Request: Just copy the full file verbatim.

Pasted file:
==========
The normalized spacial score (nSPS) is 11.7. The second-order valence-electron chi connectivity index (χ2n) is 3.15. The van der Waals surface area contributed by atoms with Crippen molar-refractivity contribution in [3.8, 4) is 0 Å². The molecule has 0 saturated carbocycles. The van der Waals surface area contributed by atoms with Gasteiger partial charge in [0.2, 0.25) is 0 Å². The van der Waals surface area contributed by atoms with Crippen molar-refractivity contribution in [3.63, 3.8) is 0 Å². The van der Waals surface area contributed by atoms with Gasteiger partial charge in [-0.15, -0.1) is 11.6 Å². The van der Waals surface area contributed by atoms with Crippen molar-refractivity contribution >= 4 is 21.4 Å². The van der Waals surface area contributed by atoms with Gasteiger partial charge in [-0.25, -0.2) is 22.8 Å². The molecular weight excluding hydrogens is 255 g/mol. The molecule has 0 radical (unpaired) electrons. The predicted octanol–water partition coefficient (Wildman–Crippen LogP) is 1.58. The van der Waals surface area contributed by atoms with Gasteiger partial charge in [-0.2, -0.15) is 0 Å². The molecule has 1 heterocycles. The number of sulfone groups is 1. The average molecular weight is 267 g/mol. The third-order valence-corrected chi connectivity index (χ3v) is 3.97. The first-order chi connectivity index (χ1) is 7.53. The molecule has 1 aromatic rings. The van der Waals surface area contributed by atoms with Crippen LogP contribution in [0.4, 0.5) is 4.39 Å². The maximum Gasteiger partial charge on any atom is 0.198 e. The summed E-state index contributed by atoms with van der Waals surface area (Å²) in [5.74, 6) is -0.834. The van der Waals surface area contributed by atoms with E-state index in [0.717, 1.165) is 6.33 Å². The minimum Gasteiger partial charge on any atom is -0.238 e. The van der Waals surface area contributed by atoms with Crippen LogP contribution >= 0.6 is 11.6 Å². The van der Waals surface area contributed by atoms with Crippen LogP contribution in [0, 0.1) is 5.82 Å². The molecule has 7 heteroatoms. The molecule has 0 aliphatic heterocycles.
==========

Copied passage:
The normalized spacial score (nSPS) is 11.7. The second-order valence-electron chi connectivity index (χ2n) is 3.15. The van der Waals surface area contributed by atoms with Crippen molar-refractivity contribution in [3.8, 4) is 0 Å². The molecule has 0 saturated carbocycles. The van der Waals surface area contributed by atoms with Gasteiger partial charge in [0.2, 0.25) is 0 Å². The van der Waals surface area contributed by atoms with Crippen molar-refractivity contribution in [3.63, 3.8) is 0 Å². The van der Waals surface area contributed by atoms with Gasteiger partial charge in [-0.15, -0.1) is 11.6 Å². The van der Waals surface area contributed by atoms with Crippen molar-refractivity contribution >= 4 is 21.4 Å². The van der Waals surface area contributed by atoms with Gasteiger partial charge in [-0.25, -0.2) is 22.8 Å². The molecular weight excluding hydrogens is 255 g/mol. The molecule has 0 radical (unpaired) electrons. The predicted octanol–water partition coefficient (Wildman–Crippen LogP) is 1.58. The van der Waals surface area contributed by atoms with Gasteiger partial charge in [-0.2, -0.15) is 0 Å². The molecule has 1 heterocycles. The number of sulfone groups is 1. The average molecular weight is 267 g/mol. The third-order valence-corrected chi connectivity index (χ3v) is 3.97. The first-order chi connectivity index (χ1) is 7.53. The molecule has 1 aromatic rings. The van der Waals surface area contributed by atoms with Crippen LogP contribution in [0.4, 0.5) is 4.39 Å². The maximum Gasteiger partial charge on any atom is 0.198 e. The summed E-state index contributed by atoms with van der Waals surface area (Å²) in [5.74, 6) is -0.834. The van der Waals surface area contributed by atoms with E-state index in [0.717, 1.165) is 6.33 Å². The minimum Gasteiger partial charge on any atom is -0.238 e. The van der Waals surface area contributed by atoms with Crippen LogP contribution >= 0.6 is 11.6 Å². The van der Waals surface area contributed by atoms with Crippen LogP contribution in [0, 0.1) is 5.82 Å². The molecule has 7 heteroatoms. The molecule has 0 aliphatic heterocycles.